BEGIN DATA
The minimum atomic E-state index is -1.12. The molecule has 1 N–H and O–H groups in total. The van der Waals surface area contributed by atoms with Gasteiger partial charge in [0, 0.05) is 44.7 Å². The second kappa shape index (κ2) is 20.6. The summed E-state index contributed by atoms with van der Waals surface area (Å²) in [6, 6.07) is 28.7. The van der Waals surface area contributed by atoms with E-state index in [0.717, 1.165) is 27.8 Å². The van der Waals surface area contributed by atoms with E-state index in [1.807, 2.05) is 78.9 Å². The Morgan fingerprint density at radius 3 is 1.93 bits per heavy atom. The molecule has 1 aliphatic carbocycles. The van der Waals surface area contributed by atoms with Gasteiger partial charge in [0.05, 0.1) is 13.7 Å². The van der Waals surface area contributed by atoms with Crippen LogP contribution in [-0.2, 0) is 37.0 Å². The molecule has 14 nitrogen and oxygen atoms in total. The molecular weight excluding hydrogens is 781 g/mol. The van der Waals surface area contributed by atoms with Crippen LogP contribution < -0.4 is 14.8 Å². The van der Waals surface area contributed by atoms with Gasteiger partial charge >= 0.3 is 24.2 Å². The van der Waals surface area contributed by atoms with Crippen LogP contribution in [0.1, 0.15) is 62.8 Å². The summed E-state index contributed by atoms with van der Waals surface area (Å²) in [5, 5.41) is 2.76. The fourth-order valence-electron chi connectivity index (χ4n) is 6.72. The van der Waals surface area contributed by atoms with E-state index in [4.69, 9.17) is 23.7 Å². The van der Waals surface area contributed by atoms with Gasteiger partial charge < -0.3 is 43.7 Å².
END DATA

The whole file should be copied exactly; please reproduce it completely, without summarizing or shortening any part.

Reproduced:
The minimum atomic E-state index is -1.12. The molecule has 1 N–H and O–H groups in total. The van der Waals surface area contributed by atoms with Gasteiger partial charge in [0, 0.05) is 44.7 Å². The second kappa shape index (κ2) is 20.6. The summed E-state index contributed by atoms with van der Waals surface area (Å²) in [6, 6.07) is 28.7. The van der Waals surface area contributed by atoms with E-state index in [0.717, 1.165) is 27.8 Å². The van der Waals surface area contributed by atoms with E-state index in [1.807, 2.05) is 78.9 Å². The Morgan fingerprint density at radius 3 is 1.93 bits per heavy atom. The molecule has 1 aliphatic carbocycles. The van der Waals surface area contributed by atoms with Gasteiger partial charge in [0.05, 0.1) is 13.7 Å². The van der Waals surface area contributed by atoms with Crippen LogP contribution in [-0.2, 0) is 37.0 Å². The molecule has 14 nitrogen and oxygen atoms in total. The molecular weight excluding hydrogens is 781 g/mol. The van der Waals surface area contributed by atoms with Crippen LogP contribution < -0.4 is 14.8 Å². The van der Waals surface area contributed by atoms with Gasteiger partial charge >= 0.3 is 24.2 Å². The van der Waals surface area contributed by atoms with Crippen LogP contribution in [0.1, 0.15) is 62.8 Å². The summed E-state index contributed by atoms with van der Waals surface area (Å²) in [5, 5.41) is 2.76. The fourth-order valence-electron chi connectivity index (χ4n) is 6.72. The van der Waals surface area contributed by atoms with E-state index in [4.69, 9.17) is 23.7 Å². The van der Waals surface area contributed by atoms with Gasteiger partial charge < -0.3 is 43.7 Å².